The recent fine for making a bucket load of “silent calls”, levied against Talk-Talk (I guess more accurately called Not Talk!), was exceptionally heart-warming, and provided no little sense of schadenfreude, for those among us –  yeah, that’s probably all of us – who are sick to the teeth with the persistent bombardment of intrusive calls and texts. Last year it was Homeserve caught in a dialling for dollars wheeze that cost them the thick end of £750k, and recently SSE was caught with their hands in the energy mis-selling cookie jar. I’m sure most of us know from personal experience that these aren’t the only, or the worst offenders, just the one that got caught. Most of the time we get an insincere apology and, of course, having been caught, the companies usually say “it won’t happen again guv,” as TT did when it happened before in 2006.

Alright, I know that it wasn’t actually Talk Talk, but two of their out-source partners, but somebody at TT had to OK this, (didn’t they?). And while their leaders will dismiss this as a momentary embarrassment with minimum impact, and certainly the fine was in the same “slap on the wrist” category as that given to SSE, the bigger questions should be; what were they thinking of?  And why would anyone want to do business with an organization that “meets” their customers this way? And it certainly makes you wonder about their overall customer acquisition strategy, assuming that there is one.

There’s already very little love lost between today’s more vocal, combative consumers and the communications and utilities companies that deploy questionable customer acquisition tactics. Dumb moves like this simply generate an avalanche of negativity that leaves a permanent stain of distrust on the Talk Talk corporate landscape.

I know that many companies still use this extremely ineffective way to get new business and the underlying technology, known as “predictive dialling”, which is the “Lada” of the contact centre technology world, is notoriously unstable, and, like the cars, prone to crash at any time. Just ask any contact centre IT manager that’s tried to install it, or keep it running.

Apart from its unsophisticated, intrusive nature, it’s reflective of a seriously flawed marketing strategy that also typically includes poorly targeted and unsolicited emails, texts and direct mail. What it really tells us is that organizations that deploy this “strategy”, show a fundamental disdain for their customers, and their communications preferences, and lack a game plan to implement a fully connected road map, that recognizes customers as individuals with specific needs and wants.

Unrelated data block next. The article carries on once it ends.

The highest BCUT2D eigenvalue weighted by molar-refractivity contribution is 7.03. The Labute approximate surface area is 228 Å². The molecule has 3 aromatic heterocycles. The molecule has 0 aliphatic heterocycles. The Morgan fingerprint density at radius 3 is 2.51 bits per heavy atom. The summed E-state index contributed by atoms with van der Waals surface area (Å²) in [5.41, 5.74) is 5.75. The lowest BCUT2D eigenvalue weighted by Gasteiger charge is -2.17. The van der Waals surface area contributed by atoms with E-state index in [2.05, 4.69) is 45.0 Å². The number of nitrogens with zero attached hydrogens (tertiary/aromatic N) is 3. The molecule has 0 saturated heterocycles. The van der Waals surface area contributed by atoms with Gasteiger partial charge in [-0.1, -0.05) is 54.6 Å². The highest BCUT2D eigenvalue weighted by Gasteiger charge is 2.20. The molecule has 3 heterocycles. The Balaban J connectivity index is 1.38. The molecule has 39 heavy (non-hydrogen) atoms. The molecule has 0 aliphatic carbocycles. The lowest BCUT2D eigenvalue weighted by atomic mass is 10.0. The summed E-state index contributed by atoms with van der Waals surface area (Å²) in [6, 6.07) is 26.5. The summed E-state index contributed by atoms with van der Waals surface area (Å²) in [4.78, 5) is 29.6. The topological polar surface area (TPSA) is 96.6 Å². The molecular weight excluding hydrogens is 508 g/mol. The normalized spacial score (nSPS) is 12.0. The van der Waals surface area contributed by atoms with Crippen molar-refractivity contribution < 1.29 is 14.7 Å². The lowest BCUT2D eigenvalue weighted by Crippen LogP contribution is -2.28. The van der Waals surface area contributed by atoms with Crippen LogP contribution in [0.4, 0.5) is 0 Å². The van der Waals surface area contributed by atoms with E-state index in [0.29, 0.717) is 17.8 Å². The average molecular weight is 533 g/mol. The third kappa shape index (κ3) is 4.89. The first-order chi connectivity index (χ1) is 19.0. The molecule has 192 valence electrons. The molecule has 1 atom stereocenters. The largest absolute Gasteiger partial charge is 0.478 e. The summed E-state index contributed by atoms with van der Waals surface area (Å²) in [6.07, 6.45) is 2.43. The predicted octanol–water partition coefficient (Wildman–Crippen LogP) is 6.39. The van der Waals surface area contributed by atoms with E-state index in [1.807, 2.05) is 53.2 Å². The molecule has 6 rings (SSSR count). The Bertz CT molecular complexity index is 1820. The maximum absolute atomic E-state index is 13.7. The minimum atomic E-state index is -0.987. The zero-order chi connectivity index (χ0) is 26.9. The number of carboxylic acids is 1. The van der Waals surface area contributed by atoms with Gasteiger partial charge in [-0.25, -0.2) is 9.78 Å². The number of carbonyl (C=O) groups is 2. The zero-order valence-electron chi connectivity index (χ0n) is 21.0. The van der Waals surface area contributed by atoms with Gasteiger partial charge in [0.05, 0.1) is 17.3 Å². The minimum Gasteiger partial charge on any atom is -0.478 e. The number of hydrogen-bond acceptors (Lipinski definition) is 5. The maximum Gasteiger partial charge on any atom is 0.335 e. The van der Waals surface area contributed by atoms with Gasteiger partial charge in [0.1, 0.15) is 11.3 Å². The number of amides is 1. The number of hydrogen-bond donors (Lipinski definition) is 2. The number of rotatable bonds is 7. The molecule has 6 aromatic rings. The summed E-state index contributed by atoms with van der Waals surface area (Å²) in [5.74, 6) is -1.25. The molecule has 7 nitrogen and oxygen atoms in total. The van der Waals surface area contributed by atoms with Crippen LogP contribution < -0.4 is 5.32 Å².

In corporate speak, that means a Total Business Blueprint that maps the complete customer lifecycle via a carefully targeted, well segmented, omni-channel (including digital, social, mobile and traditional contact methods) communication strategy, that provides relevant, timely and value driven messages and offers to its prospects and customers. This translates into delivering the right message, to the right people, via the right medium, at the right time.

This approach takes time, persistence and no little effort, to build a clearer and more value based profile of a prospect/customer, and their propensity to buy, through a far more sophisticated method of data management and customer insight, than could ever be obtained through cold calling. However the payoffs are significant with customers reacting positively, with increased purchases from, and greater loyalty to, businesses that can demonstrate that they really do care what customers think and how they feel. Even a relatively small increase in customer loyalty can pay off handsomely at the profit window, especially for those organizations with a large base of customers.

Businesses such as Amazon, Tesco and Charles Tyrwhitt realize that loyalty must be continually earned, and, that by continuing to enrich the data that they get from customer interactions and managing their communications carefully and intelligently, will allow them, in turn, to provide information and incentives to make the customer’s buying process easier.

These are just some of the key features of a Total Business Blueprint, and while the concept can hardly be considered as revolutionary, many businesses struggle to develop, and deploy, a fully joined up, horizontally designed, customer interactions road map to address the complete customer lifecycle. This is not just the responsibility of the marketing department and stakeholders from across the business, including customer service, on-line, digital and sales, must play a defining and contributing role.

The damage done by Talk Talk’s partners pales in comparison with the unbridled, eye watering bets made by the “rogue traders” from many of the casino banks. However, the fact is that a “rogue department” that can operate with impunity (until now) and, apparently, without the knowledge of the management team, not only damages a company’s reputation, but highlights the importance of aligning these key operational groups into a coherent and responsible team, with the authority, credibility and budget to implement the Total Business Blueprint.

Without that discipline, and the company wide coordination of strategy that it can engender, these types of “mistakes” will happen again and again and make rebuilding trust and connecting with customers – the right way, even more difficult,  demonstrating that “silence isn’t golden” – especially with Talk Talk on the other end!